There are, it seems, very few things that can be said with certainty about Mahāyāna Buddhism. It is certain that the term Mahāyāna (which means "great or large vehicle") was in origin a polemical label used by only one side—and perhaps the least significant side—of a protracted, if uneven, Indian debate about what the real teachings of the Buddha were, that might have begun just before, or just after, the beginning of the common era in India. It is, however, not clear how soon this label was actually used outside of texts to designate a self-conscious, independent religious movement. The term does not occur in Indian inscriptions, for example, until the fifth or sixth century. It is also certain that Buddhist groups and individuals in China, Korea, Tibet, and Japan have in the past, as in the very recent present, identified themselves as Mahāyāna Buddhists, even if the polemical or value claim embedded in that term was only dimly felt, if at all.
But apart from the fact that it can be said with some certainty that the Buddhism embedded in China, Korea, Tibet, and Japan is Mahāyāna Buddhism, it is no longer clear what else can be said with certainty about Mahāyāna Buddhism itself, and especially about its earlier, and presumably formative, period in India. While it is true that scholars not so long ago made a series of confident claims about the Mahāyāna, it is equally clear that now almost every one of those claims is seriously contested, and probably no one now could, in good faith, confidently present a general characterization of it. In part, of course, this is because it has become increasingly clear that Mahāyāna Buddhism was never one thing, but rather, it seems, a loosely bound bundle of many, and—like Walt Whitman—was large and could contain, in both senses of the term, contradictions, or at least antipodal elements. But in part, too, the crumbling of old confidences is a direct result of the crumbling of old "historical" truisms about Buddhism in general, and about the Mahāyāna in particular. A few examples must suffice.
The old linear model and the date of the "origin" of the Mahāyāna
The historical development of Indian Buddhism used to be presented as simple, straightforward, and suspiciously linear. It started with the historical Buddha whose teaching was organized, transmitted, and more or less developed into what was referred to as early Buddhism. This Early Buddhism was identified as HĪnayĀna (the "small," or even "inferior vehicle"), TheravĀda (the teaching of the elders), or simply "monastic Buddhism" (what to call it remains a problem). A little before or a little after the beginning of the common era this early Buddhism was, according to the model, followed by the Mahāyāna, which was seen as a major break or radical transformation. Both the linear model and the rhetoric used to construct it left the distinct impression that the appearance of the Mahāyāna meant as well the disappearance of Early Buddhism or Hīnayāna, that, in effect, the former replaced the latter. If the development was in fact linear, it could, of course, not have been otherwise. Unfortunately, at least for the model, we now know that this was not true. The emergence of the Mahāyāna was a far more complicated affair than the linear model allowed, and "Early" Buddhism or Hīnayāna or what some now call—perhaps correctly—mainstream Buddhism, not only persisted, but prospered, long after the beginning of the common era.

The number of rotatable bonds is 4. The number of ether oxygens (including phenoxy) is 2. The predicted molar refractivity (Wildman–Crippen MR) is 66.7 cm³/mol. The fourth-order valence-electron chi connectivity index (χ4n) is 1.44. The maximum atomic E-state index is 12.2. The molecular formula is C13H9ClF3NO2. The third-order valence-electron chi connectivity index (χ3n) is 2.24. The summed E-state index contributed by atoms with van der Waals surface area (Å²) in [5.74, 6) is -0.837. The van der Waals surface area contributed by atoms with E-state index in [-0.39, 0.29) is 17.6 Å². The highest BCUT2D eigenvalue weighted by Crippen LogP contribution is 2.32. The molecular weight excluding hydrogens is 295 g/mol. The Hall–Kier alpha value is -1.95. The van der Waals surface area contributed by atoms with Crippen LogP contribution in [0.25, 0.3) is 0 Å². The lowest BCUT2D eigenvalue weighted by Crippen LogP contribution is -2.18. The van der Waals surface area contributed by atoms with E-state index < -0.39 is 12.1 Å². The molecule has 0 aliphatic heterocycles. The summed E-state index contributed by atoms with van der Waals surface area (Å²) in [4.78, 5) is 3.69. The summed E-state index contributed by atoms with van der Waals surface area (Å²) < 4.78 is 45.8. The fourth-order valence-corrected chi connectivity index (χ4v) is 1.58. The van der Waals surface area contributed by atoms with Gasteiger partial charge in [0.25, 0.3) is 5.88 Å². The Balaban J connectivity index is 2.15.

The most important evidence—in fact the only evidence—for situating the emergence of the Mahāyāna around the beginning of the common era was not Indian evidence at all, but came from China. Already by the last quarter of the second century c.e. there was a small, seemingly idiosyncratic collection of substantial Mahāyāna sūtras translated into what Erik Zürcher calls "broken Chinese" by an Indoscythian, whose Indian name has been reconstructed as Lokakṣema. Although a recent scholar has suggested that these translations may not have been intended for a Chinese audience, but rather for a group of returning Kushan immigrants who were no longer able to read Indian languages, and although there is no Indian evidence that this assortment of texts ever formed a group there, still, the fact that they were available to some sort of Central Asian or Chinese readership by the end of the second century must indicate that they were composed sometime before that. The recent publication of, unfortunately, very small fragments of a Kushan manuscript of one of these texts—the Aṣṭasāhasrikā Prajñāpāramitā (Perfection of Wisdom in Eight Thousand Lines)—also points in the same direction. But the difficult question remains how long before they were translated into "broken Chinese" had these texts been composed, and here the only thing that can be said with some conviction is that, to judge by their contents, the texts known to Lokakṣema cannot represent the earliest phase or form of Mahāyāna thought or literature. They seem to presuppose in fact a more or less long development of both style and doctrine, a development that could have easily taken a century or more and, therefore, would throw the earliest phase of this literature back to about the beginning of the common era. The emergence of the Mahāyāna has—mostly as a matter of convention—therefore been placed there. But even apart from the obvious weaknesses inherent in arguments of this kind there is here the tacit equation of a body of literature with a religious movement, an assumption that evidence for the presence of one proves the existence of the other, and this may be a serious misstep.
The evidence for the Mahāyāna outside of texts